What is Robotic Programming?

FANUC R2000ib 125L R30ia Motoman MA1400 FANUC M710ic 50 Motoman HP6 NX100 FANUC Arcmate 120ic
Robotic programming is the process of defining specific commands of an application for an industrial robot to automate. Application instructions are inputted to the robot’s control system which then interprets the steps and relays the information in the robot’s programming language to the PLC or microcontroller of the industrial robot. The robot PLC or microcontroller then moves the robot’s actuators (motors), which control the robot axes, according to the commands of the programmed application. Programming is vital to the success of any robotic application. Without programming industrial robots would not be able to automate production related tasks. The FANUC Lr Mate 200ic is able to automate pick and place applications through programming. Regardless of the application type, all robots need to be programmed prior to implementation of an automated manufacturing process.

Programming Language

There is a wide variety of coding languages that can be used to program industrial robots. Most robotic manufacturers have their own programming language for their robots. For example, ABB uses RAPID to program their robots including the ABB 2400 and the ABB 4400. Other common coding language used for industrial robot programming includes C/C++, Python, Java, and C#. These coding languages are used when programming robots through a PC.

In recent years top robotic manufacturers have focused on making robot programming more intuitive. As the adoption of robotic automation grows, manufacturers want to make articulated robots more user-friendly through simplified programming. Robot programming is gradually moving away from using lines of code and transitioning to more straightforward methods.

Programming Categories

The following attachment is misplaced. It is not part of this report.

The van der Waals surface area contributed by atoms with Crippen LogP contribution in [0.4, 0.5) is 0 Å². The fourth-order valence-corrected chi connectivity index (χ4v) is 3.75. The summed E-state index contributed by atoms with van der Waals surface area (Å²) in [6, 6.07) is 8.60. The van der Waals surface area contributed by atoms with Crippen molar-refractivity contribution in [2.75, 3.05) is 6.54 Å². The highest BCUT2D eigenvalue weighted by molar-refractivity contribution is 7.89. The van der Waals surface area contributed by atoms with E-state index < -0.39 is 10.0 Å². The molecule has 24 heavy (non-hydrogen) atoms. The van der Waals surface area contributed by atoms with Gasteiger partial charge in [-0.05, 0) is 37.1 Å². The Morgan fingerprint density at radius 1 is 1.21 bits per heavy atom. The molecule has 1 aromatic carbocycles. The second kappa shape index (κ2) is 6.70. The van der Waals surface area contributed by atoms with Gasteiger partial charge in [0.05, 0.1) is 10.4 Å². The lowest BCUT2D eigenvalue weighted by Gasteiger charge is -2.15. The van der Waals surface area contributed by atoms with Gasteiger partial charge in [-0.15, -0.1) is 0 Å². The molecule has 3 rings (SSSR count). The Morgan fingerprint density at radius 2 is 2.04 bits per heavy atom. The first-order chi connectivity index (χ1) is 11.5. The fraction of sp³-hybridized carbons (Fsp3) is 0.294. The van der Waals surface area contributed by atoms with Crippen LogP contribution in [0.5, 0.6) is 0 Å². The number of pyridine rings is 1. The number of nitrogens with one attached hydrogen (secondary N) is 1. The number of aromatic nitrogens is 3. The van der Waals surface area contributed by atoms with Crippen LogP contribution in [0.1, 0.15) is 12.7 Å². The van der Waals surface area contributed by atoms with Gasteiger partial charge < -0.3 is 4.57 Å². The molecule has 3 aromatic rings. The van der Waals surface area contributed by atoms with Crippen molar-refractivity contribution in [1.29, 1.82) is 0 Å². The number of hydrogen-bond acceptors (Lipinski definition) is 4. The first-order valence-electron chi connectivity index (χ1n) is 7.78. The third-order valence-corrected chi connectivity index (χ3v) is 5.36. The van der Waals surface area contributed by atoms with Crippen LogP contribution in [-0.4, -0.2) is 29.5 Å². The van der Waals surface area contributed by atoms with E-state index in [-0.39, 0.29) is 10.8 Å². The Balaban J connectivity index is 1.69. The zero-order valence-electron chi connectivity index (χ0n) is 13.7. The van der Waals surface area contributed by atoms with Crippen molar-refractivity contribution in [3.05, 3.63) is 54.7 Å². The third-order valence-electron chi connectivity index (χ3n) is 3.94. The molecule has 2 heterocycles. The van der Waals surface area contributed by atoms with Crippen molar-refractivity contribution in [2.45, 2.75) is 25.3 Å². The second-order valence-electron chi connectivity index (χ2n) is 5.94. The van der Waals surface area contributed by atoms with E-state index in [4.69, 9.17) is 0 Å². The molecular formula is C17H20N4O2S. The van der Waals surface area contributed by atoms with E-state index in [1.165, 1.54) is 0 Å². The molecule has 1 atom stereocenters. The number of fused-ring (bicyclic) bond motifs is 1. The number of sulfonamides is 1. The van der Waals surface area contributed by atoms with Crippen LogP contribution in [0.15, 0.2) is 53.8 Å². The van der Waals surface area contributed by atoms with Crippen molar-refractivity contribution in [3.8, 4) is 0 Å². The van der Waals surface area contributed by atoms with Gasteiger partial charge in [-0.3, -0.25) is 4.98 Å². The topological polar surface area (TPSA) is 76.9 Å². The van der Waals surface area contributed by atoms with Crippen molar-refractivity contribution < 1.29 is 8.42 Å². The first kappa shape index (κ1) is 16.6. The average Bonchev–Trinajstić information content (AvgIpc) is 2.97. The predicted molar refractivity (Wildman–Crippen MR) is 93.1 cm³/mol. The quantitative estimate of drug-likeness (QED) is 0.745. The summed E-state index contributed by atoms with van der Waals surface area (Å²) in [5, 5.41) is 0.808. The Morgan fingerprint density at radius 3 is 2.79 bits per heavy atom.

Robot programming methods can be divided into two categories; online programming and offline programming. Online programming involves using the robot in order to create the application program. Online programming methods include both teach pendants and lead through programming.

Teach pendants are the handheld devices included with the robot’s control system. It is estimated 90% of robots are programmed through teach pendants, making it the most common programming method for robots. Pendants feature a keypad or touchscreen which is used to enter application instructions or select pre-defined applications. The FANUC M-410ib/160 can be programmed for automated palletizing using its teach pendant.

Lead through programming is mainly used to program collaborative robots. With this method an operator will manually guide the robot arm through the sequence of motions of a desired application. This method is also referred to as hand guidance or walk through programming. Lead through programming is one of the simplest ways to program a robot. It is well suited for applications involving a continuous path.

Offline programming involves developing a program using computer software to write text-based programming language. In the case of offline programming the actual six axis robot is not involved to generate the program. Instead, offline software uses a virtual representation of the robot and work environment. Offline robot simulation. is usually involved to test the application program, allowing for complete optimization. Once a program has been completed, it is uploaded to the robot. Most major robotic manufacturers have developed their own offline software programs. The FANUC R-2000ib along with FANUC’s other robots can be programmed through ROBOGUIDE. Yaskawa Motoman, ABB, and KUKA also offer offline options for their robots.

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